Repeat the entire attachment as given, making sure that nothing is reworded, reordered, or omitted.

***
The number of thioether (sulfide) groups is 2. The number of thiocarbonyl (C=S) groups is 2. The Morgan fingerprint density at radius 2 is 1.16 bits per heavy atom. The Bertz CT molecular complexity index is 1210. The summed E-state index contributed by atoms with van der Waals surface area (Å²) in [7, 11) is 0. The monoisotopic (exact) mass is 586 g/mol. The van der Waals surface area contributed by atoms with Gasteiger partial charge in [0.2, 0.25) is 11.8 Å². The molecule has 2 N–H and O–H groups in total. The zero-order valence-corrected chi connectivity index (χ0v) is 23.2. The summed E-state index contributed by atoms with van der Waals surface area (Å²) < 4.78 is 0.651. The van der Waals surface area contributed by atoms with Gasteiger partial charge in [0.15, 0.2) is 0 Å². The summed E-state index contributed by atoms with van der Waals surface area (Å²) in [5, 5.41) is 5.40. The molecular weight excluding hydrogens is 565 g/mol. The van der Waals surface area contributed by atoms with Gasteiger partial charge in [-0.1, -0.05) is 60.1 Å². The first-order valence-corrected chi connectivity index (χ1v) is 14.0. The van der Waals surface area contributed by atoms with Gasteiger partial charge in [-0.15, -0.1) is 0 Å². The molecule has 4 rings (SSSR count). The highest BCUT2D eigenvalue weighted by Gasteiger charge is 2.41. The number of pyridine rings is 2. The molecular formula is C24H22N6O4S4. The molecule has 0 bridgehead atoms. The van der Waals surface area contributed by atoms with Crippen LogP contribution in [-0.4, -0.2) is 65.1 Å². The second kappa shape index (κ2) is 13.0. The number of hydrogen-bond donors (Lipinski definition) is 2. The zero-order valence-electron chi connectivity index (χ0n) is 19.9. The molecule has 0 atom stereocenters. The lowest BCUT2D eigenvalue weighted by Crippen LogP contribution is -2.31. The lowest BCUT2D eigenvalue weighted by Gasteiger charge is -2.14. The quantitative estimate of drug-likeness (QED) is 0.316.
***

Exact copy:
The number of thioether (sulfide) groups is 2. The number of thiocarbonyl (C=S) groups is 2. The Morgan fingerprint density at radius 2 is 1.16 bits per heavy atom. The Bertz CT molecular complexity index is 1210. The summed E-state index contributed by atoms with van der Waals surface area (Å²) in [7, 11) is 0. The monoisotopic (exact) mass is 586 g/mol. The van der Waals surface area contributed by atoms with Gasteiger partial charge in [0.2, 0.25) is 11.8 Å². The molecule has 2 N–H and O–H groups in total. The zero-order valence-corrected chi connectivity index (χ0v) is 23.2. The summed E-state index contributed by atoms with van der Waals surface area (Å²) < 4.78 is 0.651. The van der Waals surface area contributed by atoms with Gasteiger partial charge in [0.15, 0.2) is 0 Å². The summed E-state index contributed by atoms with van der Waals surface area (Å²) in [5, 5.41) is 5.40. The molecular weight excluding hydrogens is 565 g/mol. The van der Waals surface area contributed by atoms with Gasteiger partial charge in [-0.1, -0.05) is 60.1 Å². The first-order valence-corrected chi connectivity index (χ1v) is 14.0. The van der Waals surface area contributed by atoms with Gasteiger partial charge in [-0.15, -0.1) is 0 Å². The molecule has 4 rings (SSSR count). The highest BCUT2D eigenvalue weighted by Gasteiger charge is 2.41. The number of pyridine rings is 2. The molecular formula is C24H22N6O4S4. The molecule has 0 bridgehead atoms. The van der Waals surface area contributed by atoms with Crippen LogP contribution in [-0.4, -0.2) is 65.1 Å². The second kappa shape index (κ2) is 13.0. The number of hydrogen-bond donors (Lipinski definition) is 2. The zero-order valence-electron chi connectivity index (χ0n) is 19.9. The molecule has 0 atom stereocenters. The lowest BCUT2D eigenvalue weighted by Crippen LogP contribution is -2.31. The lowest BCUT2D eigenvalue weighted by Gasteiger charge is -2.14. The quantitative estimate of drug-likeness (QED) is 0.316.